After my amazing experiences in tropical New Zealand I wanted to visit an entirely different and much colder place - Iceland.
My reasoning was simple: In winter, when it is cold at home, I wanted to visit a place where it is warm. In summer, when it is hot, I wanted to visit a place that was colder.
In fact, I felt that New Zealand and Iceland have some similarities. As they are both active vulcanic islands, you sometimes encounter landscapes that are very similar. For the same reason you can find hot springs and other vulcanic phenomena on both islands. The amount of international tourists who go camping and hiking is also a parallel.
The climate, however, is a big a differentiator between Iceland and New Zealand. On sunny days I experienced in Iceland, the temperatures reached just 15 to 20 Celsius - and I was there during the height of summer. When the sun was shining it still felt nice and warm. To my surprise, there was a lot of sunshine and I even had to buy sun lotion. Overall, I had only two days of rain during my 8 days on Iceland. The days were very long and when I visited the northern part of the island, there was no darkness even in the middle of the night (which destroyed my plans of watching the Perseid meteor shower).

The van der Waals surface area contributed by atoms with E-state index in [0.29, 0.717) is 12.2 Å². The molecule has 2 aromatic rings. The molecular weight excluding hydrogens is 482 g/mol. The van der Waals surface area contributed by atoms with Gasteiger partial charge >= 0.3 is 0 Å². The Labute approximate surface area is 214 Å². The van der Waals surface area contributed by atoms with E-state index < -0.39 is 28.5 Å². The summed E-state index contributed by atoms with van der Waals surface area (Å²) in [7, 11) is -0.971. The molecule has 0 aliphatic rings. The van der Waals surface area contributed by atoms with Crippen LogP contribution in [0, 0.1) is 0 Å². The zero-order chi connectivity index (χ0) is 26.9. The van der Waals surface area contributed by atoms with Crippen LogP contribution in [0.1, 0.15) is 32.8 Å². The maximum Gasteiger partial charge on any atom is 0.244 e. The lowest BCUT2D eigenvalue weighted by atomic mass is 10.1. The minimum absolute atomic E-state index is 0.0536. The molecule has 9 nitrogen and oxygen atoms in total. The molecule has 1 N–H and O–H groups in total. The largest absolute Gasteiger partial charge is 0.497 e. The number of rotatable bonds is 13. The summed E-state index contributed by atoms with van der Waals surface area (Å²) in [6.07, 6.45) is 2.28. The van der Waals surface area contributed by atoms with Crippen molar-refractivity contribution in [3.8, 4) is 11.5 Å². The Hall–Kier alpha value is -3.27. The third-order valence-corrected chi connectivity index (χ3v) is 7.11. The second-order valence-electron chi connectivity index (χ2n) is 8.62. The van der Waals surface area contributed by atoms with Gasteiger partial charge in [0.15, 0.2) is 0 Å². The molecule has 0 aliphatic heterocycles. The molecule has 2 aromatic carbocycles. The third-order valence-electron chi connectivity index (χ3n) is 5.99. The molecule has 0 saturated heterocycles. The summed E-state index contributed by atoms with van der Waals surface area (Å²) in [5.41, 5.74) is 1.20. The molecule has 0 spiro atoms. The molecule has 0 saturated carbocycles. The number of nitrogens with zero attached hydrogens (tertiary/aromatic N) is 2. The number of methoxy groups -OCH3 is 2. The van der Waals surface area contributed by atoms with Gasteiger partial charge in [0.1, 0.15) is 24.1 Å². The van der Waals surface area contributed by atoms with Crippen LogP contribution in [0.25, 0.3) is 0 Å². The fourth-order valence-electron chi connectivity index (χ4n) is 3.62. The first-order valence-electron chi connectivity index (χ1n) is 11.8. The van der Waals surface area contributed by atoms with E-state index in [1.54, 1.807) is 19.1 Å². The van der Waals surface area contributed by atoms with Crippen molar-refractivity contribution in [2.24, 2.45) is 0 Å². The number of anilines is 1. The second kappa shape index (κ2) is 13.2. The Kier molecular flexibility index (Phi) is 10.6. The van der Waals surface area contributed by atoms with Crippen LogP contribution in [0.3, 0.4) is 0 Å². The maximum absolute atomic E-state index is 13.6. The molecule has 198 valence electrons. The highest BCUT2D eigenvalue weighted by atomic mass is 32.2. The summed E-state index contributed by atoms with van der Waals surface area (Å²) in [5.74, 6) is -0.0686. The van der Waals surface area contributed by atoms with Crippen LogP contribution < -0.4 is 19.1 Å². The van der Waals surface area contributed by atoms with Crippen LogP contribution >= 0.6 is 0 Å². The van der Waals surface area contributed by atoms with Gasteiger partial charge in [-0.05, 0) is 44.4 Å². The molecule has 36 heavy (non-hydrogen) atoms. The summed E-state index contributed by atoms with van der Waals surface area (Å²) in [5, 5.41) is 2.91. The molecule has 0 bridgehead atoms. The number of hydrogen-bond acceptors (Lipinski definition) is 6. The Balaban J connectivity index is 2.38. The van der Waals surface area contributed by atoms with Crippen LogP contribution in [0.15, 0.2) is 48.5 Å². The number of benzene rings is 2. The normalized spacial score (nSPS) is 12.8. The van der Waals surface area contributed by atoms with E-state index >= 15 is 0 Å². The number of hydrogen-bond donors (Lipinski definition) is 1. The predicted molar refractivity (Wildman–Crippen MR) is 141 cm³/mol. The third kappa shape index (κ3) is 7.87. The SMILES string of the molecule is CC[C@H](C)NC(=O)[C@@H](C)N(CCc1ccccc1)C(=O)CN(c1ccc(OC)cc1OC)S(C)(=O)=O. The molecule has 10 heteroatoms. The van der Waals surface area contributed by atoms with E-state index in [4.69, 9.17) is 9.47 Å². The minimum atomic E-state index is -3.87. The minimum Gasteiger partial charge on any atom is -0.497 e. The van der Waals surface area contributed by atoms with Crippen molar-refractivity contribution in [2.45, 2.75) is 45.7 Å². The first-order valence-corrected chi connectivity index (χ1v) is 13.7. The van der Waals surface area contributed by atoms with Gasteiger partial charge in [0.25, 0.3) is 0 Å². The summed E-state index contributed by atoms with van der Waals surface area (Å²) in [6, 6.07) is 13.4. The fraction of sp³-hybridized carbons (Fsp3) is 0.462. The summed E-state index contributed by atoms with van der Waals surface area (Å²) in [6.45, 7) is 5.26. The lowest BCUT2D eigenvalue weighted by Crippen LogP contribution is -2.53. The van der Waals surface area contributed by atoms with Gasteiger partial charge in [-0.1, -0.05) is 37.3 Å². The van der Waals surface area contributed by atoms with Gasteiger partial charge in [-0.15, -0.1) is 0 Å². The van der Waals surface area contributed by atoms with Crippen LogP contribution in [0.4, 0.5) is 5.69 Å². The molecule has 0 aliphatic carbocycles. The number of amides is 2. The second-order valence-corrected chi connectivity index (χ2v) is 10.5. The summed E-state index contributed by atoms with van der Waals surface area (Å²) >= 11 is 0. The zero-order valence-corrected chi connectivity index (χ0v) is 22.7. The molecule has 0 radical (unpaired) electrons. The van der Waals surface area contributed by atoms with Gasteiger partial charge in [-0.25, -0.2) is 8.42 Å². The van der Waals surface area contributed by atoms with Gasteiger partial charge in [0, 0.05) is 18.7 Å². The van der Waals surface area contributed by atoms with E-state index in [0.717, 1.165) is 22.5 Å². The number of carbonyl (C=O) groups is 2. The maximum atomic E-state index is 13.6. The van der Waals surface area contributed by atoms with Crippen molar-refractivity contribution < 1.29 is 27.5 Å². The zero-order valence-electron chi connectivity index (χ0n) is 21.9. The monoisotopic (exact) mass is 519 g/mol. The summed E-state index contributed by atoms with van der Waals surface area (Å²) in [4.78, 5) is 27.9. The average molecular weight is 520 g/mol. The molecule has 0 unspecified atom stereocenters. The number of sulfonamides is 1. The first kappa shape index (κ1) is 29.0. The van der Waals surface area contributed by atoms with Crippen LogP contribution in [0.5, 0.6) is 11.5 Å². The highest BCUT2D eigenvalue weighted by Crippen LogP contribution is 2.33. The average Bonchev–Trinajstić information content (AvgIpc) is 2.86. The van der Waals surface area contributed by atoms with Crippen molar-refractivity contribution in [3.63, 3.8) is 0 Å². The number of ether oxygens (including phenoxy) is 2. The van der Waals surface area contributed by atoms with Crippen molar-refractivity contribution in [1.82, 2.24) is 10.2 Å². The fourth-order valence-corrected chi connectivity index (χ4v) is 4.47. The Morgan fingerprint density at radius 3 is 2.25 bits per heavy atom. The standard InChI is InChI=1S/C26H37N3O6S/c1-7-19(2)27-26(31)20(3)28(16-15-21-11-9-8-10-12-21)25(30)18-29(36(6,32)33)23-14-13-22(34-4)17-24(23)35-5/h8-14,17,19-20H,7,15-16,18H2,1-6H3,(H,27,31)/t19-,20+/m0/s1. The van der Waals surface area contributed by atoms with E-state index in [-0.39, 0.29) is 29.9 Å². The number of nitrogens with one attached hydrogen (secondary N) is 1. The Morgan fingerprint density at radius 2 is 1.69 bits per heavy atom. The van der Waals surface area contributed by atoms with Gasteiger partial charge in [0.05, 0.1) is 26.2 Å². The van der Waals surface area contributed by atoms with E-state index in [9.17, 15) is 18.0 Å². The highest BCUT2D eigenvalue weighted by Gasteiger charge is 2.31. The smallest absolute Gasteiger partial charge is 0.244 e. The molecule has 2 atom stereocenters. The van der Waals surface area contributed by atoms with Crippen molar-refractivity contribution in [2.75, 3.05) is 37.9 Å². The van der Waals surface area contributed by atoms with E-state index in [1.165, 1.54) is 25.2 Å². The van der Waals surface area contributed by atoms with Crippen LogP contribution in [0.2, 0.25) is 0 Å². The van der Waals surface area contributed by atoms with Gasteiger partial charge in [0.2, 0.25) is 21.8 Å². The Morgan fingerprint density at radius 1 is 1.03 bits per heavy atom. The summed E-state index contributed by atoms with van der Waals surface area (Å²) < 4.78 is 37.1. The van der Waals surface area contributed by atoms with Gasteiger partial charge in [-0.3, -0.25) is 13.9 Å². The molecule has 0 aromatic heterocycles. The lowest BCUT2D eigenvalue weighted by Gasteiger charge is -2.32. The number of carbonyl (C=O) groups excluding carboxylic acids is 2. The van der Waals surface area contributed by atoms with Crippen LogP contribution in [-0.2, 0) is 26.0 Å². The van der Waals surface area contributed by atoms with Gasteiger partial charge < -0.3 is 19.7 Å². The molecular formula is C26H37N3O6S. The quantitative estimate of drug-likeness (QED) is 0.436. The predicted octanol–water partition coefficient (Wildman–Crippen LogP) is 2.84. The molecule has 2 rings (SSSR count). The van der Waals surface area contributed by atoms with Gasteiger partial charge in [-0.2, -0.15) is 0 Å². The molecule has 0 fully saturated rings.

I spent 8 days on Iceland which was just barely enough to complete the ring road circle and see the most important sights. The ring road is a road that leads all around Iceland - mostly along the coast - connecting all of the major cities. I rented a car and drove the ring counter-clockwise.
Apart from sight-seeing I also went hiking a few times. Many people who come to Iceland do the five-day-hike from Landmannalaugar to Sogarfoss, which is said to be amazing - I did not do it, but I put it on my list for a future trip.
One thing I liked about Iceland was the atmosphere. The locals are very friendly and the tourists share a sense of adventure. If you encounter a river that looks to deep to cross with your car (driving through rivers is normal in Iceland), you wait for the next car and ask for a lift or ask a local about the depth.
Iceland is home to many species of whales. Apparently the highest concentration is near the town of Husavik in the northeast. I did a whale watching tour there and we encountered five humpback whales, which was an amazing experience.
Tourism is growing rapidly in Iceland but the infrastructure is not yet adapted to it. For example, there are almost no restaurants outside of big cities and those that exist are quite expensive. It is mostly easiest to prepare your own food (supermarkets are easy to find and well stocked). I mostly ate fruit and bread with hummus during my trip.
I enjoyed my trip to Iceland very much and can highly recommend it. There is a lot to see and I am already considering a second trip to visit the spots that I missed and to go on one of the big hikes.
I used a combination of Google Maps and the Maps.Me App for iOS to navigate, which worked very well. I found it sometimes quite hard to locate places on maps of Iceland because often there are several places that share the same name or they are simply marked at the wrong place. For example, there is a town called “Höfn”, but as “Höfn” is simply the Icelandic word for “harbour”, my app would find results all over the island.
Below you can find my personal map of Iceland showing my approximate route and some of the most impressing sights along the way (although frequently the beautiful landscape alone is worth stopping and taking a look).